What can the professional as a whole do to lessen the stigma and dispel myths surrounding reaching out of help (as an example, what could law firms be doing better to support lawyers or the LAP’s getting the word down to solos that they even exist)

Much of the stigma is based on the lack of discussion amongst lawyers. Partners and associates will meet to discuss cases and clients and billable hours, but the topic of “is everything okay” is not part of the agenda. I think every law office, private, governmental, corporate, should set aside time to discuss issues of alcohol and drug use. Firms should make it clear that seeking help prior to any issue affecting the practice is going to be met with assistance, and not discipline. Bar Associations, and State Bars should be sending that same message to lawyers who are sole practitioners or in small firms. The fear of disclosure often leads to disaster for the individual lawyer, and the firm. When that fear is dissolved, we will have a healthier and therefore more productive Bar.

There you have it. The true reality is that addiction recovery is not part of the legal culture despite the fact that according to recent studies, problematic drinking clearly is. A recovery culture needs to be integrated from the top down. How do we begin this? Start simple. How difficult is it to bring the local LAP into your firm with a presentation a couple times a year? How difficult is it to bring a lawyer in recovery in to talk about the reality? Do it in place of that law firm happy hour. How difficult is it for local bar associations, especially for young lawyers to pair events with something other than wine tastings and happy hours? Maybe even a recovery event now and then? Time well spent. Culture changes one person at a time.


BrianCubanBrian Cuban (@bcuban) is The Addicted Lawyer. A graduate of the University of Pittsburgh School of Law, he somehow made it through as an alcoholic then added cocaine to his résumé as a practicing attorney. He went into recovery April 8, 2007. He left the practice of law and now writes and speaks on recovery topics, not only for the legal profession, but on recovery in general. He can be reached at brian@addictedlawyer.com.


Is Law School An ‘Adderall Nation’?

Anecdotally, all one has to do is look through law school message boards or talk to current students and recent grads to get a feel for how prevalent Adderall use both prescribed and illegally obtained is for both law school and bar exam study.Empirically there is data on the topic.  The study, “Suffering in Silence: The Survey of Law Student Well-Being” published in the Journal of Legal Education and co-authored by another contributor to The Addicted Lawyer (David Jaffe), found that 14 percent of students responding reported they had taken a prescribed drug without a prescription within the last 12 months, and 79 percent of those students reported the drug taken as Adderall followed by Adderall XR, Ritalin, and yes, there it is… cocaine.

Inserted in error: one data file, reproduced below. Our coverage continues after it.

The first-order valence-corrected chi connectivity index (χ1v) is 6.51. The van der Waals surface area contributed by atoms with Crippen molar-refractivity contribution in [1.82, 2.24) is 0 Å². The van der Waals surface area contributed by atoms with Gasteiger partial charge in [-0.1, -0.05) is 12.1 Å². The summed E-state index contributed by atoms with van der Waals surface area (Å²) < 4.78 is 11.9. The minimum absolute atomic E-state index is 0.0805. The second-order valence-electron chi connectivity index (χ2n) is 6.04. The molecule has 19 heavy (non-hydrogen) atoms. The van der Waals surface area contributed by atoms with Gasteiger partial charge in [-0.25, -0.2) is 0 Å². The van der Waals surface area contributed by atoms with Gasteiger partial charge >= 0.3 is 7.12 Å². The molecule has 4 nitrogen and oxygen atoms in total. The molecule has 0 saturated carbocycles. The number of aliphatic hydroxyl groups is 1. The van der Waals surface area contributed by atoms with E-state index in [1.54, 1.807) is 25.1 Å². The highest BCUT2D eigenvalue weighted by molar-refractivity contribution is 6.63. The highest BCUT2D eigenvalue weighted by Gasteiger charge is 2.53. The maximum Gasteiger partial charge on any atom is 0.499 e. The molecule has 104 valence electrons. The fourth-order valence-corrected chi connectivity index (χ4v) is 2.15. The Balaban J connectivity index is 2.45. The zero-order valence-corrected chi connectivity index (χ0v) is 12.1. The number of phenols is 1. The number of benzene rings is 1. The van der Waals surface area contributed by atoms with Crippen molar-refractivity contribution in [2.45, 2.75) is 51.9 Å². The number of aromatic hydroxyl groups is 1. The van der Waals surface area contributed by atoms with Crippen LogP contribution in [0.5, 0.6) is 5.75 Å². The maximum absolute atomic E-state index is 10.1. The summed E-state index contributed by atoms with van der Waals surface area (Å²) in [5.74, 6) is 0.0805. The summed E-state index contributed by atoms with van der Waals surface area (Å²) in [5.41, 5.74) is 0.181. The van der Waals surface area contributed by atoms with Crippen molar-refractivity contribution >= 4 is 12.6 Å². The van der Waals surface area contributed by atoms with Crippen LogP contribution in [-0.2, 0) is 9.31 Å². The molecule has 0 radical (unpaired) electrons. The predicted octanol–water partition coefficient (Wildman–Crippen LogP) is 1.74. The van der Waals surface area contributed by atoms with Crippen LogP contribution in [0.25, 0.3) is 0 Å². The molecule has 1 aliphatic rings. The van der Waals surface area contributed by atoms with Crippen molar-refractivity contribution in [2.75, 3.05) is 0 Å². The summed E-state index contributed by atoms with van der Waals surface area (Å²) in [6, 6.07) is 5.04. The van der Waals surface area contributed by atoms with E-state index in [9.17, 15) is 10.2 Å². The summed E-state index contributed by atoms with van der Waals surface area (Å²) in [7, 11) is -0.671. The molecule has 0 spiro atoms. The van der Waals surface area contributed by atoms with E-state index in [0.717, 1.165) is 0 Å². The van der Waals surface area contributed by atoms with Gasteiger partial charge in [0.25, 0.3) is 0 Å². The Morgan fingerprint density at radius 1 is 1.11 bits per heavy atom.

Here is Ali’s story and observations on Adderall use. Ali is a millennial West Coast attorney not long out of law school. She starts with her bar exam observations.

Ali says:

When I took the bar exam, we were limited as to what we could bring into the testing area. A small zip-lock bag that could hold identification, a pen or two, and individual tablets of medication. A memory that stands out was taking a look around after finally sitting down in the massive convention center exam room and seeing a sea of colors through those zip-lock bags: the unmistakable hues of Adderall, categorized by dosage. Everywhere I looked, the vast majority of those around me had at least a couple, ‘just in case.’

 

Seeing every exam taker’s personal stash out in the open only served to echo and what was the norm in the law library around finals time: You could walk up to any given study group in the library and it was almost guaranteed that at least one person in the group either had a prescription for Adderall or knew somebody who did and merely bought that person’s pills and shared with the group. Adderall was such a staple of studying in law school that it was easy to forget the fact that all of us who partook without a prescription weren’t only doing so illegally, but were also dosing ourselves with an addictive substance — an unwise choice for the subset of law students already prone to addictive tendencies and substance issues. And while I personally knew a few classmates who had a legitimate ADD diagnosis requiring a prescription for Adderall, those people were the minority.